Dehydration can cause you to make mistakes you wouldn’t normally make. Finding water should be on the top of your list so find it quick and don’t let it get to a dangerous point.
Here is a list of common symptoms of dehydration:
- Dark urine with a very strong odor
- Low urine flow
- Emotional instability and foggy mental state
- Loss of skin elasticity
- Channel down center of tongue
- Inability to perspire (if you stop sweating you are in trouble)
- High body temperatures
- Rapid heart rate
Finding Water in Urban Areas
Finding water in the city can be extremely difficult. Almost every source of water you are likely to run into will be contaminated to some degree.
But you are not completely screwed, there are ways to find water that you can filter in an urban environment.
- Water Heaters and Pipes
- Garden Hoses & Sprinkler Systems
- Toilet Water (toilet tank not the bowl)
- Swimming Pools (residential and commercial)
- Golf Courses and Parks
- Public Fountains in Warm Months
- Do It Yourself Car Wash (watch for excessive soap in the lines)
- Vending Machines and Abandoned Office Water Coolers
Finding Water in the Wilderness
Finding water in the wilderness is not easy but it is more likely the water will be cleaner. Here are a few ways to get water when you are stranded or lost in the wild.
- Rain Collection
- Rivers, Lakes, Streams
- Fruits and Vegetation
- Morning Dew on Leaves and Tarps
- Tree Forks and Rock Crevices
- Follow Ants
Filtering Water in a SHTF Situation
You can also boil water to make it drinkable and that is another reason starting a fire is so important.
In addition to the above suggestions, I recommend you always carry a water bottle on you. A quality stainless steel water bottle can really come in handy in a disaster.
Wilderness Navigation Skills
If you find yourself having to bug out, get home or lost while enjoying the outdoors, you need to know some basic ways of navigating.
One of the best tools you can carry for navigation in the woods or even the city is a quality compass. Although you think you know your area pretty well, in a high-stress situation, you can easily become disoriented.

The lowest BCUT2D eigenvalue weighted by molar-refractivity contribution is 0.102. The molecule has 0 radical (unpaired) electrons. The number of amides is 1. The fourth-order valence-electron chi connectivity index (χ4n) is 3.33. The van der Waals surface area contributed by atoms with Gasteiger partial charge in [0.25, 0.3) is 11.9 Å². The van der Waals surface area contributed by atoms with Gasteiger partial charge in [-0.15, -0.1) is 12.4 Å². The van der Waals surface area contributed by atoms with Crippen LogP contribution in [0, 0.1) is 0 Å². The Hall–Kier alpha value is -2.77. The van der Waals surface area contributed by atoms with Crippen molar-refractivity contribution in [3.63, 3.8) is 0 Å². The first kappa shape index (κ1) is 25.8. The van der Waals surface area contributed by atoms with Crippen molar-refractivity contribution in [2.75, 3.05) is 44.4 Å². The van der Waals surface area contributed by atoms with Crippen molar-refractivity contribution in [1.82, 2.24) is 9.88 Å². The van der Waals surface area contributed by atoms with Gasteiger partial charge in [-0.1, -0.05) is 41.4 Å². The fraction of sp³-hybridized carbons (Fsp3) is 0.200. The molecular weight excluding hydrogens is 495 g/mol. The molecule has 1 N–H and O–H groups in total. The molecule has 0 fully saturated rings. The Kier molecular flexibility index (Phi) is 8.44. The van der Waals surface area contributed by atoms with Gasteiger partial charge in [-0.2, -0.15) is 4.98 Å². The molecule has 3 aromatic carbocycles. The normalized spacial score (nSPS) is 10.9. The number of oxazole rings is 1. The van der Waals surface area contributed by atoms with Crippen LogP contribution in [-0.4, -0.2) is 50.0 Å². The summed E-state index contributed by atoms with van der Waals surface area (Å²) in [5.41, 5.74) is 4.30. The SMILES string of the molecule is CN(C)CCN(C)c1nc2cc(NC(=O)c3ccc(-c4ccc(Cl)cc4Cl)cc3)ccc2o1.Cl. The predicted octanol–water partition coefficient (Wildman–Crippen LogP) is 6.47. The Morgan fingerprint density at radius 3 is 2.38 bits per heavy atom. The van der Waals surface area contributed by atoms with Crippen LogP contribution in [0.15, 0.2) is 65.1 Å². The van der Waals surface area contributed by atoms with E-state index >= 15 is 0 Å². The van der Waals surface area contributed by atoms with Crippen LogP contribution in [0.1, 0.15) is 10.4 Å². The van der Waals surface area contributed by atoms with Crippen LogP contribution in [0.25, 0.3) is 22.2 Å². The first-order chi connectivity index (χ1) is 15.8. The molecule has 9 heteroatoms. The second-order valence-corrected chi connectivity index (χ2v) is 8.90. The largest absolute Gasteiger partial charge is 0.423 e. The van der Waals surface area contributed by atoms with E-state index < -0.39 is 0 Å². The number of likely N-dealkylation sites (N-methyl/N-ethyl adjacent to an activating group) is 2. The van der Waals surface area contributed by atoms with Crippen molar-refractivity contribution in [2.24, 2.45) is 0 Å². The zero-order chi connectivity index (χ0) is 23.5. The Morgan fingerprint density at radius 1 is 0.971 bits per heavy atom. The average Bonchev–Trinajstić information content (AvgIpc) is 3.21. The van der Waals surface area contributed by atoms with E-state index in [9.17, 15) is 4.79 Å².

A lot of what is involved in navigation is simply being aware of your surroundings at all times. Keep an eye out for clues as to the direction you are heading and things you may have passed before.
If you find yourself lost, it is important to stop, catch your breath, calm yourself down and get your bearings. It is easy to let the situation get the best of you and panic, making the situation much worse.
How to Find Direction in the Wilderness
The first thing to do is try and locate North:
- Use a compass
- Look for moss on trees, it usually grows on the north side
- Look for spider webs, spiders tend to build them on the south sides of trees
- Watch the sun
- Trees will have more and fuller leaf coverage on the southern side
Navigation may seem like it is a no-brainer. You have been traveling these areas for years and think you know it well. It is still a good idea to have a good map and a compass. Better to have it and not need it than to need it and not have it.
Make sure to visit the areas on the map that you may have to cover. Things are much different in real life than they are on a map or Google maps.
Knowing Your Wild Edibles
This is another important skill to have and it’s is fun to learn as well. There is no way I can teach this skill here because this varies so much by location.
My biggest advice for this is to get a great book on identifying wild edibles in your area. Get one that is easily carried in your backpack and focuses on your area.
This can be a fun skill to learn but use extreme caution when locating and eating wild edibles. Make absolutely certain that the plant you are collecting is the exact plant you see in your book. Get a book with clear, colorful, and large pictures so you can compare them.
Some of the plants you find can also have medicinal qualities as well so finding a good book on medicinal plants is also recommended.
This skill can come in handy when fishing and hunting are slow or not an option. It is unlikely foraging on wild edible plants can sustain you long term, but it may just keep you alive long enough to get out of danger.
Remember, finding what plants to NOT eat is just as important as finding plants that are edible.
Communications in a SHTF Situation
Communication almost didn’t make my list but after some thought, if you have good communication, it could save you a lot of headaches and save you in a life-threatening situation.
Here are a few forms of communication
- Ham Radio
- FMR Radios
- Cell Phone
- Signal Mirror
- Personal Locator Beacon (PLB)
- Satellite Phone
- Firearms (this method has been around for a long time, fire shots to notify rescue)
NOTE: Remember to always let someone know where you are going, how long you will be gone and the path you plan to take.
Be sure to read my article on backup communication is an SHTF situation.
I know this is only six of a zillion skills that one should learn for survival, but these are the skills I thought most important.
If you only take one thing away from this article it should be that practice is what makes a skill a useful skill. If you find yourself needing to use these skills in an SHTF or disaster situation, you can bet the stress will make things much more difficult.